Sheath Making Tutorial
previously published 21 Feb 2007
This article follows on from the Knife Handle Tutorial.
I always start by making a template, you can use paper but cardboard of a similar thickness to the leather you are using is best.
Spend time getting this right, you want a sheath that will hold the knife safely and is a snug fit.
I buy all my leather, finishes and leather working tools from LePrevo.
They are a great mail order company and have a comprehensive catalogue that you can down load from their site.
I use 3.5mm shoulder for my sheaths.
When your template is ready trace around it onto the leather and cut it out along with the welt.
The welt is important as it protects the stitching from the blade.
I mark a line along the centre of my template and transfer this line to the leather.
Using a stitch groover cut a series of grooves either side of this line, this will help the leather to bend and prevents it cracking when i fold it later.
The same tool is used where the belt loop will fold over.
Then use an edge beveller to clean up the edge around the belt loop.
Use the stitch groover to scribe a line across the belt loop and then use an overstitch wheel to mark the stitching holes.
An overstitch wheel is not essential but it keeps all the holes the same distance apart and makes the finished sheath look much more professional.
Apply some contact adhesive to the end of the belt loop and when it;s dry push the loop into position and let it set.
I use a small pillar drill for making the stitch holes but this can be done with an awl.
When i have drilled the holes i like to run the stitch groover along them on the inside of the sheath so it gives the thread somewhere to go and helps protect the stitching from the blade.
Using a couple of size 4 needle and some thread that has been covered in bee’s wax to stitch the belt loop in place.
Next we need to attach the welt and again i use impact adhesive.
Then more impact adhesive and fold the sheath in half and press the two halves together.
The grooves I cut at the start really help this fold and you can now see the sheath starting to take shape.
The edge is pretty untidy so you trim it down with a sharp knife and finish with sand paper.
I use a sanding drum in the pillar drill but again that’s just for speed and it’s easily achieved by hand.
Work through the grades of paper to get a nice smooth finish.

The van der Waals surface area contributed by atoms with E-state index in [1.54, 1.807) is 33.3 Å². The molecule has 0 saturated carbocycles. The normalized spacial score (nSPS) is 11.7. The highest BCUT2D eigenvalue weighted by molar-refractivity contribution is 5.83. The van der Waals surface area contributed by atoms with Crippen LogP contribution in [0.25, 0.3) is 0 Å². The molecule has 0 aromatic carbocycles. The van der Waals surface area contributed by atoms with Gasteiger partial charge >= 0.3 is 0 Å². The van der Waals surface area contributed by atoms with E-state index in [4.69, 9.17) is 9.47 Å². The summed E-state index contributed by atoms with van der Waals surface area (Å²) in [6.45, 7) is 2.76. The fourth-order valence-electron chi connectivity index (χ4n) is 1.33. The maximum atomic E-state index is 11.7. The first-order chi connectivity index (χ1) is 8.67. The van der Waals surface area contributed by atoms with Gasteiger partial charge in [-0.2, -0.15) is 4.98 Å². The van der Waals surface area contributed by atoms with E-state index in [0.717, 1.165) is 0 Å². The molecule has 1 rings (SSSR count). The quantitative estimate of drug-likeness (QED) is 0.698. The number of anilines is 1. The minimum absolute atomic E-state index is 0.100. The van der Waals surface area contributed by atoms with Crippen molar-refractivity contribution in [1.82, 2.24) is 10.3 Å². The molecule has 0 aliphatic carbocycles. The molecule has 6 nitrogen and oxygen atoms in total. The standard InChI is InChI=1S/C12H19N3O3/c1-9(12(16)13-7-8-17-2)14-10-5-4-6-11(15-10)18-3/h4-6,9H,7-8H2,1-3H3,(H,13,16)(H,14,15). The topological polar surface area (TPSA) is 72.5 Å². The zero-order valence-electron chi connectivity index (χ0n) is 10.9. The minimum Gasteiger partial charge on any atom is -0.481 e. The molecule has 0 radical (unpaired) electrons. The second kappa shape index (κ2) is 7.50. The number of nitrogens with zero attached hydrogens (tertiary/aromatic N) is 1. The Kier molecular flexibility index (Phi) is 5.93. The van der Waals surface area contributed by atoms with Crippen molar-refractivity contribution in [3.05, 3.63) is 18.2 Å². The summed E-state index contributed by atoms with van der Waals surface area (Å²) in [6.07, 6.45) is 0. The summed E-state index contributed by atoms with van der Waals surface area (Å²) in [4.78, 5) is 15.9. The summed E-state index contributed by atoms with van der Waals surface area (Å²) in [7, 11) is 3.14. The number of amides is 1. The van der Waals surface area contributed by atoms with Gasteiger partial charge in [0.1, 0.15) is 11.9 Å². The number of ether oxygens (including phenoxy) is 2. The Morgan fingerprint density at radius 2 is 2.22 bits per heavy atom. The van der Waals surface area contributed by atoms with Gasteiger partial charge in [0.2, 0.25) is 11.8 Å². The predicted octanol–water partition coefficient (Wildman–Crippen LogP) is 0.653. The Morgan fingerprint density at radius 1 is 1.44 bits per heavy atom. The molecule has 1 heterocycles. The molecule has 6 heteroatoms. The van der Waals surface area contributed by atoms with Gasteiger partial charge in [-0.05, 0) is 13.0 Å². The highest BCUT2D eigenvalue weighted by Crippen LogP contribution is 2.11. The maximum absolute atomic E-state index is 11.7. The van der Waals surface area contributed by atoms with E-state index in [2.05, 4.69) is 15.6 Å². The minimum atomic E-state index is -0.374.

At this point i am going to take you through stitching a sheath together in a conventional fashion.
The sheath for my Green River knife will be different but we will look at a more conventional sheath first.
Using a stitch groover ,this time an adjustable one i run a groove the edge and then clean up the edge with the edge beveller.
The overstitch wheel is used again and it’s back to the pillar drill to make the holes.
More waxed thread and I stitch using the 2 needles.
When I finish stitching I run over the stitches with the overstitch wheel to neaten them up.
Then it’s time to dye, there are loads of choices here but i stick to Fiebings Professional Oil Dye’s as they give great results.
For a smooth consistent colour you lightly dampen the surface of the leather with a damp cloth and apply the dye evenly.
Now that’s one way to stitch a sheath but as this is a mountain mans knife i thought I’d make a mountain mans sheath.
I wanted a simple and primitive look so i decided to use leather thonging and crude stitching.
So we go back to our sheath that has had the edges sanded and i run the edge beveller around them to clean them up.
Then I mark lightly with a pencil the spacing for my stitches.
This stitching is simple and crude and requires fewer but larger holes than before.
The stitching is a simple criss cross pattern, i use a small screw driver or awl to open the holes.
Tapering the thonging helps and when i get to the end I leave the last few loops loose and then pass the 2 free ends down through them.
When i pull the stitching tight the free ends are trapped.
Next is dyeing and in this case I don’t want an even finish.
I’m after a mottled and random pattern so I’m going to apply the dye to dry leather.
Rubber gloves are essential unless you want to end up with your hands matching your new sheath !
I apply the dye this time in a random pattern ,allowing each layer to dry before applying the next.
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